HONOLULU (HawaiiNewsNow) - Child care workers in Hawaii are the lowest paid in the nation when cost of living is accounted for, earning a median adjusted wage of just $7.94 an hour.
That's according to a new state-by-state analysis, which also found that 86 percent of the early childhood education workforce nationally makes $15 an hour or less.
The 2018 Early Childhood Workforce Index says the actual median wage for child care workers in Hawaii is $10.64 an hour. The minimum wage in the state is $10.10.
New Hampshire is just above Hawaii in the pay ranking: There, the cost of living adjusted wage for the group is $9.37 an hour. New York is third from the bottom nationally, paying child care workers $9.46 an hour after cost of living is factored in.
Colorado, Minnesota and Michigan topped the list for wages, but child care workers in those states still make $13 or less after cost of living is considered.
Hawaii wages for other positions in early childhood education also fared poorly.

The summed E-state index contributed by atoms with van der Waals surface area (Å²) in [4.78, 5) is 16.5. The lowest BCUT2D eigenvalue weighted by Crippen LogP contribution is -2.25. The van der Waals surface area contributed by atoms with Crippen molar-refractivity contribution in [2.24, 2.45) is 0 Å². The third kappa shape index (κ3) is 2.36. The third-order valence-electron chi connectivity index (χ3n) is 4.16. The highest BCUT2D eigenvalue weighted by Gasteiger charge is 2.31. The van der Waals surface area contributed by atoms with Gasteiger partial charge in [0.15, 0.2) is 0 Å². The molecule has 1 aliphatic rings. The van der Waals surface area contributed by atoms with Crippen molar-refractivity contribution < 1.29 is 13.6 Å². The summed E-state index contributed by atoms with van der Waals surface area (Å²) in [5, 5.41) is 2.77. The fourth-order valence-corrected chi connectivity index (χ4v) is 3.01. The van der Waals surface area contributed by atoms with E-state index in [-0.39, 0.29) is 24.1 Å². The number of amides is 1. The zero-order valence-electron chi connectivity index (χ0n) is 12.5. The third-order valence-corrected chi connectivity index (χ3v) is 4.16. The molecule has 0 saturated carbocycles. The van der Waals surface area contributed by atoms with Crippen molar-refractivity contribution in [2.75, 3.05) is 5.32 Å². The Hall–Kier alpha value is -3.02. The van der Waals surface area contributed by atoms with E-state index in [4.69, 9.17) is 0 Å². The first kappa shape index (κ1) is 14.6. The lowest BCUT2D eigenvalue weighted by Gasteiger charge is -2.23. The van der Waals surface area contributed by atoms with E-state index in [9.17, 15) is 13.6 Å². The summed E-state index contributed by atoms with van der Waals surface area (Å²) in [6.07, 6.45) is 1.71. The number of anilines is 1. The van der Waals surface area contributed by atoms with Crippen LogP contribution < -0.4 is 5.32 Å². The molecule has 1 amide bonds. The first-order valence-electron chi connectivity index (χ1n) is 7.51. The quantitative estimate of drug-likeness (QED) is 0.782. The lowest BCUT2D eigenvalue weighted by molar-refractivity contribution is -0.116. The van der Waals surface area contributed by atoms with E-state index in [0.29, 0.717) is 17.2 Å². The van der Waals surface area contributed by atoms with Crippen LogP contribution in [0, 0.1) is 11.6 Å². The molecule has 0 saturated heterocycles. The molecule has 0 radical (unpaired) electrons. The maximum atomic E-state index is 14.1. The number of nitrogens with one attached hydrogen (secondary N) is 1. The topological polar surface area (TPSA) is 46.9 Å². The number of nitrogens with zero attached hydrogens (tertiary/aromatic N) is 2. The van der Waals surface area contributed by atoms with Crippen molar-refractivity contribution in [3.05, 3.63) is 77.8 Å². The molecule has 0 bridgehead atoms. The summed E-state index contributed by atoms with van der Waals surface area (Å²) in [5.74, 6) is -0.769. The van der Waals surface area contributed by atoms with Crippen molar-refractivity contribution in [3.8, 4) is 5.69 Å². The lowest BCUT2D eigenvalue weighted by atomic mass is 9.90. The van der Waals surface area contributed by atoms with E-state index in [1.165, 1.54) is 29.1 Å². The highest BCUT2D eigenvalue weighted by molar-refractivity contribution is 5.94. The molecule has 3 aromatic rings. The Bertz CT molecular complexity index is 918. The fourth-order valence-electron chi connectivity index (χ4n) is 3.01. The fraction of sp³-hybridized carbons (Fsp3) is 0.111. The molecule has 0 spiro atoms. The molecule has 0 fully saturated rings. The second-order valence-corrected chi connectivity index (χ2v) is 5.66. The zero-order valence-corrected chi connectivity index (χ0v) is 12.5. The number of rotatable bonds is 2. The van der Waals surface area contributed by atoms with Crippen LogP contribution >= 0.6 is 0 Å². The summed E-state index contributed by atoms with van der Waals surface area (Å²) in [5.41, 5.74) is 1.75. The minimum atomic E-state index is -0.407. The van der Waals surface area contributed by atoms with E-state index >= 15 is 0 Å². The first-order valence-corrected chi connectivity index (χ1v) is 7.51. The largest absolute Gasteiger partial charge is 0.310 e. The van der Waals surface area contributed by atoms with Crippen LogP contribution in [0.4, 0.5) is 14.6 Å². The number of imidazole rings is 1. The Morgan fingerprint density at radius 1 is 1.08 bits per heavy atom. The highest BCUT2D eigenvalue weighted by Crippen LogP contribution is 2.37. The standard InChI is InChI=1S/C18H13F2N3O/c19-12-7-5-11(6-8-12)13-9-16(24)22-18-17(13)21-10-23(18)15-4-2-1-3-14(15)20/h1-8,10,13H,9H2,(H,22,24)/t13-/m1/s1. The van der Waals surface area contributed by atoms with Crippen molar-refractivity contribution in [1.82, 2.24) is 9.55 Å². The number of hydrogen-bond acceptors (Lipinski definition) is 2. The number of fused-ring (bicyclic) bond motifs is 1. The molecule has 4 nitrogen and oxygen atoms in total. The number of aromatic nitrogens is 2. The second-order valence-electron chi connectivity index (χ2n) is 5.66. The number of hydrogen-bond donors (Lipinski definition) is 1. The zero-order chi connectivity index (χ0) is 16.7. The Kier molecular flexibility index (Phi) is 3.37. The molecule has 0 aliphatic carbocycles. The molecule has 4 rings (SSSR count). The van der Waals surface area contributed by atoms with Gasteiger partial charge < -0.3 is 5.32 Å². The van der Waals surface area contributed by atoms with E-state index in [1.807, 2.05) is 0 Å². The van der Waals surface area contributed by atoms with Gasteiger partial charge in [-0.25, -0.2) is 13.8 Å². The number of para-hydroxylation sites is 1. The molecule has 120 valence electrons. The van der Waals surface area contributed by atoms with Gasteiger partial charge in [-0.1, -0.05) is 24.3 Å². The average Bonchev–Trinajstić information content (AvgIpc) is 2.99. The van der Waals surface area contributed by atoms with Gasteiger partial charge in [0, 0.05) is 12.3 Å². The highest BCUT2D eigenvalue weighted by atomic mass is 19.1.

Preschool teachers in Hawaii earn a median annual salary of $37,310. But that's cut down by nearly $10,000 when cost of living is accounted for, the report said.
Meanwhile, preschool center directors and kindergarten teachers in the islands are also the lowest paid in the nation when the cost of living is factored in.
"It is widely agreed that the current early care and education system across states is woefully underfunded. The cost of services is out of reach for many working families, including those who earn middle-class wages," the index said, in a profile write-up for Hawaii.
"At the same time, large swaths of early childhood teachers — even those with college degrees — earn unlivable wages. More than 4,260 members of the early childhood teaching workforce provide services to children in Hawaii."
The report comes amid growing scrutiny about the dearth of child care options in Hawaii — and their high costs.
The index, released by the Center for the Study of Child Care Employment, estimated that 64 percent of Hawaii children live in households where all available parents are working, and nearly one fifth of all kids are part of low-income families.
A national report released last month, though, said that nearly half of Hawaii's youngest keiki — under the age of 6 — don't have access to quality, affordable child care.